I think most abortion clinics depend on circuit-riding doctors who go from clinic to clinic through the week. That was what I saw in Florida, at least.



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Nancy

posted September 17, 2005 at 10:44 am


Abortion politics entirely aside, it makes sense to me that any doctor performing dangerous surgery of any kind whatever should be subject to the kind of review, supervision and support referred to by scotch meg.
Admitting privileges. Well, of course.



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Slurms McKenzie

posted September 17, 2005 at 10:54 am


Yet another inconsistency in the pro-abortion argument. They insist that abortions be legal to prevent unqualified and incompetent back-alley doctors from performing them, but then they object to any kind of quality standards being placed on “doctors” and clinics that perform abortions, so that they end up with the very same hacks that could never be relied upon to save lives, but are qualified only to take them.



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Dorothy

posted September 17, 2005 at 10:59 am


Unfortunately, this law has already been blocked by a federal judge.
They sure didn’t waste any time.



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anon

posted September 17, 2005 at 11:04 am


Sorry to inflame the sensibilities of anyone with such politically incorrect thoughts, but has a study ever been done regarding the so-called “doctors” who perform abortions and their general philosophy toward women? I ask because I have noted that many of the common, everyday abortionists who operate these drive-through clinics seem to come from a particular non-Christian, non-Jewish culture (hmm, I wonder what culture he means?), which in many respects considers women to be not much more worthy than are dogs — hardly the champions of women’s rights that the national organizations make them out to be.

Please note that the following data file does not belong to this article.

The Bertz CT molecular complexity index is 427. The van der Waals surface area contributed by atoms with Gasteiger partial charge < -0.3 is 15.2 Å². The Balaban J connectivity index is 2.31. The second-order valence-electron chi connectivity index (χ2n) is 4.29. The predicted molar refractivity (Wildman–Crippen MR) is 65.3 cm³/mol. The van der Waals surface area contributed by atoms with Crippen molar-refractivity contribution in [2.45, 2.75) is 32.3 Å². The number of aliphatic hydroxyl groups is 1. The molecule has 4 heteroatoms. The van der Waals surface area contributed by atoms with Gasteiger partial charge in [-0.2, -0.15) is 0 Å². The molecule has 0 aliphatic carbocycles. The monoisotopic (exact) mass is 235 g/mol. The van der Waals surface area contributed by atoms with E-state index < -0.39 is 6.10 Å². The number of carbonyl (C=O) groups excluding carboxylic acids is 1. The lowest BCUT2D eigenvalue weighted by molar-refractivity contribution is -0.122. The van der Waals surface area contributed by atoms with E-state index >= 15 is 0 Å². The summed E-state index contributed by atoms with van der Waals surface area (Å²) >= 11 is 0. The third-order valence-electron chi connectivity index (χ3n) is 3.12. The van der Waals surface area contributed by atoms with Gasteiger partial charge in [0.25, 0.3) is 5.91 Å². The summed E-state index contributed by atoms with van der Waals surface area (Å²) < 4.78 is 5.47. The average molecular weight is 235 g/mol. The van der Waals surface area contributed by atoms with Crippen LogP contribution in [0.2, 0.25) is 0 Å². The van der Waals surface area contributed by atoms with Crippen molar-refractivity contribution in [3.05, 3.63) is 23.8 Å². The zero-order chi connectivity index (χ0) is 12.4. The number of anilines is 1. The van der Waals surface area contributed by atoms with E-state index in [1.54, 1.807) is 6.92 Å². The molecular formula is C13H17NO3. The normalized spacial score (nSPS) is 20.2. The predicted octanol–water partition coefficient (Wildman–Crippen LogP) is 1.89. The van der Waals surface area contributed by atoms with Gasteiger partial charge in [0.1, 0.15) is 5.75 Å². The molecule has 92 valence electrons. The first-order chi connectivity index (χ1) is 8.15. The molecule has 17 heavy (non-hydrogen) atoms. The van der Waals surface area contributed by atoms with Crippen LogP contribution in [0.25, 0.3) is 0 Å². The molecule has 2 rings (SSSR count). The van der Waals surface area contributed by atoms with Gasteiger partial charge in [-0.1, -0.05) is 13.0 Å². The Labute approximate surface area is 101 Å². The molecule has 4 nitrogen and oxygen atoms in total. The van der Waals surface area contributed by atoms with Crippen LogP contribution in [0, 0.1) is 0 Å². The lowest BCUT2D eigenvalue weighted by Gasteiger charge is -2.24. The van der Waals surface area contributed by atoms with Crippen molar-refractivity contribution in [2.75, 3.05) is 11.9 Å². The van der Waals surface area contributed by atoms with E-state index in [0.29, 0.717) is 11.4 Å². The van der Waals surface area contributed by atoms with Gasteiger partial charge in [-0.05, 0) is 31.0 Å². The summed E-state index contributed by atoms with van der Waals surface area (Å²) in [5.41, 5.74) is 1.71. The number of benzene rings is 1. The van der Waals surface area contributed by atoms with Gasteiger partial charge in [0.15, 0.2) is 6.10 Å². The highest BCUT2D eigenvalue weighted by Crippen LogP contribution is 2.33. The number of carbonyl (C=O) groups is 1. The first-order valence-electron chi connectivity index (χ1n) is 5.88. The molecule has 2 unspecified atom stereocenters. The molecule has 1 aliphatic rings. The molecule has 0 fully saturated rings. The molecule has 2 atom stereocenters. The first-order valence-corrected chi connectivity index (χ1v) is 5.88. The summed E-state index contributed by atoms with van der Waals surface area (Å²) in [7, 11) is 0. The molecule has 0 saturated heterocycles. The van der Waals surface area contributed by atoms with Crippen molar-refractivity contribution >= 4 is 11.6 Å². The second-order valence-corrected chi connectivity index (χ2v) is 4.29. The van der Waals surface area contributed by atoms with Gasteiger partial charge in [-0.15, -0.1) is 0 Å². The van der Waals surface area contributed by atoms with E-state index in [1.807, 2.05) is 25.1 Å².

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sj

posted September 17, 2005 at 11:37 am


“I ask because I have noted that many of the common, everyday abortionists who operate these drive-through clinics seem to come from a particular non-Christian, non-Jewish culture (hmm, I wonder what culture he means?), which in many respects considers women to be not much more worthy than are dogs”
That’s not peculiar to abortion: that is, all undesirable specialties and practice settings are dominated by the lowest status doctors. Meaning that it’s unlikely animus towards women causes them to “choose” their specialty- rather, they can’t make it in a more attractive line of work.
As far as the hospitals’ obligation to grant privileges, it depends on their motivation. Quality-based denials will be ok, other denials will run the risk of anti-trust or other liability.



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Hennessy's View

posted September 17, 2005 at 1:40 pm


Shocking Coldness

The New York Times Online, today, is drumming up sympathy for abortion.
Venetia Grunder, 21, viewed an ultrasound image of the fetus in her womb. She was 12 weeks pregnant, though she had taken birth control pills as directed. I feel pretty m…



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jane

posted September 17, 2005 at 4:20 pm


I heard Father Frank Pavone, Priest for Life founder, speak at a dinner last month. He said that in the past ten years (or maybe twenty, I can’t quite recall) half of all abortion clinics in the USA have been closed.
Another approach to closing them down is to do what was done here in Providence. Open an unplanned pregnancy center with a Blessed Sacrament chapel next door to the clinic. The clinic closed within a year of the Mother of Hope Center opening.